Remember that night when you are tempted to give up and throw in the tongue because of seemingly unbearable circumstances.

Instead of throwing in the towel, wrap it around your waist and dig in.

Hebrews 12:4 In your struggle against sin you have not yet resisted to the point of shedding your blood.

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© Dr. H 2022

Unworthy belonging ∙

Unworthy belonging ∙

Have mercy on me, O God, according to your lovingkindness. – Psalms 51:1

Psalms 51:1-7

 1 A Psalm of David, when Nathan the prophet went to him, after he had gone into Bathsheba. Have mercy on me, O God, according to your steadfast love; according to your abundant mercy blot out my transgressions.

 2 Wash me thoroughly from my iniquity, and cleanse me from my sin!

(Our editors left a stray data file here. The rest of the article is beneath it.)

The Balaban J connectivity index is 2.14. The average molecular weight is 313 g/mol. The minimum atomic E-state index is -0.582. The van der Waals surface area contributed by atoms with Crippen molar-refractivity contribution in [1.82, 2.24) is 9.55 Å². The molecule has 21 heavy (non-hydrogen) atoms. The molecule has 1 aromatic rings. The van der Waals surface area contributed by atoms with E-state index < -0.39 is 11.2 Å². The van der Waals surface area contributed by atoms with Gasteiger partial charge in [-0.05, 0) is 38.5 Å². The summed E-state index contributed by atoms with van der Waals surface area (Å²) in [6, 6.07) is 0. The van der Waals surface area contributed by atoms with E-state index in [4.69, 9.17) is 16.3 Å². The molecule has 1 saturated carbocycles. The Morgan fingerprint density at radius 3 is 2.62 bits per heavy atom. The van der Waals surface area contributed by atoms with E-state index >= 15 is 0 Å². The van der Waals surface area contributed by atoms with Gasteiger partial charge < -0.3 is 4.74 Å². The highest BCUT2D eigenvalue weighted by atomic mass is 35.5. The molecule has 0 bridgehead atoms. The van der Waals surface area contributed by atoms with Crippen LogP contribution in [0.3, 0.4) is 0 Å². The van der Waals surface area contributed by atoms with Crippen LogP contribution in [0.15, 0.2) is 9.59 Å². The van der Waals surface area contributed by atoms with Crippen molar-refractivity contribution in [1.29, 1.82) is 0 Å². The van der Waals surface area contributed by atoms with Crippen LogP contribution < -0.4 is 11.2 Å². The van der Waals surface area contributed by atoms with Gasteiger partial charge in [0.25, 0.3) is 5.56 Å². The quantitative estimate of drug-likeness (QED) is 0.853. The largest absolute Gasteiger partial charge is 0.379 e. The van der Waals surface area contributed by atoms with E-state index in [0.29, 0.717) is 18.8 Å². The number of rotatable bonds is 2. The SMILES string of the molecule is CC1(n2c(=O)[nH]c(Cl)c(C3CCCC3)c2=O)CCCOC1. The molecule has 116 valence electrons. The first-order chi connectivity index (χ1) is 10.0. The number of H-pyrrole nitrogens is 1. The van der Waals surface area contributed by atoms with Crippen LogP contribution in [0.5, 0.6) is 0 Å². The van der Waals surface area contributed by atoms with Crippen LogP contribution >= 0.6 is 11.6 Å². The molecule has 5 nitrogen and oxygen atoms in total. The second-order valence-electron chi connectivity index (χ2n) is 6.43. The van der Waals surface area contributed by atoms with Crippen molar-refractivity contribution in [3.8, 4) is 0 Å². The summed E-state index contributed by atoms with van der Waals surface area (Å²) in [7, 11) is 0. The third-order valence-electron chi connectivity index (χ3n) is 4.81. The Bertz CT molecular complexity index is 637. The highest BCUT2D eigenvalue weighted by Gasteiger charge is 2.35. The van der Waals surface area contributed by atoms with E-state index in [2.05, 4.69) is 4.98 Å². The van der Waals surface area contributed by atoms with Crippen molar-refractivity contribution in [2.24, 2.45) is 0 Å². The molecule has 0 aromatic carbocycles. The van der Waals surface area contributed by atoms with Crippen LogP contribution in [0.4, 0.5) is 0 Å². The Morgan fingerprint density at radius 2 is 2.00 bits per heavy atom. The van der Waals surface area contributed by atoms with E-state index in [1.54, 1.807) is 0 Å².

3 For I know my transgressions, and my sin is ever before me.

 4 Against you, you only, have I sinned and done what is evil in your sight, so that you may be justified in your words and blameless in your judgment.

 6 Behold, you delight in truth in the inward being and teach me wisdom in the secret heart.

 7 Purge me with hyssop, and I shall be clean; wash me, and I shall be whiter than snow.

Dr. Brene Brown developed The Shame Resilience Theory (SRT). She discussed it in her book, I Thought It Was Just Me (but it is not): making the Journey from “What Will People Think?” to “I Am Enough.”

Dr. Brown writes, “shame is the intensely painful feelings or experiences of believing we are flawed and therefore unworthy of acceptance and belonging . . .S Shame creates feelings of fear, blame, and disconnect.”

According to Dr. Brown, there are four elements of Shame Resilience:

  1. Recognizing shame and understanding our triggers.
  2. Practicing critical awareness.
  3. Reaching out and telling our story.
  4. Speaking shame is critically important because its survival depends upon remaining undetected (through secrecy and silence) (Brown).